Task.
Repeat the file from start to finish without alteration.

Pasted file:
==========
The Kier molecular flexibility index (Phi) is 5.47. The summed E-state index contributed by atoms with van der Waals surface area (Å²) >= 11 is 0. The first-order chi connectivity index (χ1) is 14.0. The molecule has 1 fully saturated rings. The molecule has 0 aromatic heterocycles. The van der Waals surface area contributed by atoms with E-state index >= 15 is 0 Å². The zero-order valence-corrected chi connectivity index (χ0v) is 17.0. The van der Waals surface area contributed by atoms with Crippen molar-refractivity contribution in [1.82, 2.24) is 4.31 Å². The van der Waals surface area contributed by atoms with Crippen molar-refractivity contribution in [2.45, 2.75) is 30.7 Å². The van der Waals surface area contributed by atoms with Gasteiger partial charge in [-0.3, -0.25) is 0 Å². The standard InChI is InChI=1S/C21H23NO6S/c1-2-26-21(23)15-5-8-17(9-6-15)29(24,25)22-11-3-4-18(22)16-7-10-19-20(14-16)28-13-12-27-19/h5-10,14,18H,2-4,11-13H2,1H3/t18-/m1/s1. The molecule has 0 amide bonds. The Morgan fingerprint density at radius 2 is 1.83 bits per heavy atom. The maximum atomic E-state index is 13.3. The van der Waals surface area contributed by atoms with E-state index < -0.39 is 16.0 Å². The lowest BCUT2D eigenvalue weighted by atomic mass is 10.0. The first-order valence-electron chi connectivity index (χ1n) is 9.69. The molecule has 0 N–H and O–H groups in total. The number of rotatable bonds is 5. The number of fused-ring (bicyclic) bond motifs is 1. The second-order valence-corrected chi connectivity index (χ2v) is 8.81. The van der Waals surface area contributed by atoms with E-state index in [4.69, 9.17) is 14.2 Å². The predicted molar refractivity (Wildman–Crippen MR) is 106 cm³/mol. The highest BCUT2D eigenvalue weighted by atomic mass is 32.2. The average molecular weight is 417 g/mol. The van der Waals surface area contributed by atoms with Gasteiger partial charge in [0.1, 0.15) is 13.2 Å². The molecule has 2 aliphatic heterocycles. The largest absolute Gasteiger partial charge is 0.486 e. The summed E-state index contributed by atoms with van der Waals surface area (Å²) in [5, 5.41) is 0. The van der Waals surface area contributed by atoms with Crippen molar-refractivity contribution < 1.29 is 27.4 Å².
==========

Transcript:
The Kier molecular flexibility index (Phi) is 5.47. The summed E-state index contributed by atoms with van der Waals surface area (Å²) >= 11 is 0. The first-order chi connectivity index (χ1) is 14.0. The molecule has 1 fully saturated rings. The molecule has 0 aromatic heterocycles. The van der Waals surface area contributed by atoms with E-state index >= 15 is 0 Å². The zero-order valence-corrected chi connectivity index (χ0v) is 17.0. The van der Waals surface area contributed by atoms with Crippen molar-refractivity contribution in [1.82, 2.24) is 4.31 Å². The van der Waals surface area contributed by atoms with Crippen molar-refractivity contribution in [2.45, 2.75) is 30.7 Å². The van der Waals surface area contributed by atoms with Gasteiger partial charge in [-0.3, -0.25) is 0 Å². The standard InChI is InChI=1S/C21H23NO6S/c1-2-26-21(23)15-5-8-17(9-6-15)29(24,25)22-11-3-4-18(22)16-7-10-19-20(14-16)28-13-12-27-19/h5-10,14,18H,2-4,11-13H2,1H3/t18-/m1/s1. The molecule has 0 amide bonds. The Morgan fingerprint density at radius 2 is 1.83 bits per heavy atom. The maximum atomic E-state index is 13.3. The van der Waals surface area contributed by atoms with E-state index < -0.39 is 16.0 Å². The lowest BCUT2D eigenvalue weighted by atomic mass is 10.0. The first-order valence-electron chi connectivity index (χ1n) is 9.69. The molecule has 0 N–H and O–H groups in total. The number of rotatable bonds is 5. The number of fused-ring (bicyclic) bond motifs is 1. The second-order valence-corrected chi connectivity index (χ2v) is 8.81. The van der Waals surface area contributed by atoms with E-state index in [4.69, 9.17) is 14.2 Å². The predicted molar refractivity (Wildman–Crippen MR) is 106 cm³/mol. The highest BCUT2D eigenvalue weighted by atomic mass is 32.2. The average molecular weight is 417 g/mol. The van der Waals surface area contributed by atoms with Gasteiger partial charge in [0.1, 0.15) is 13.2 Å². The molecule has 2 aliphatic heterocycles. The largest absolute Gasteiger partial charge is 0.486 e. The summed E-state index contributed by atoms with van der Waals surface area (Å²) in [5, 5.41) is 0. The van der Waals surface area contributed by atoms with Crippen molar-refractivity contribution < 1.29 is 27.4 Å².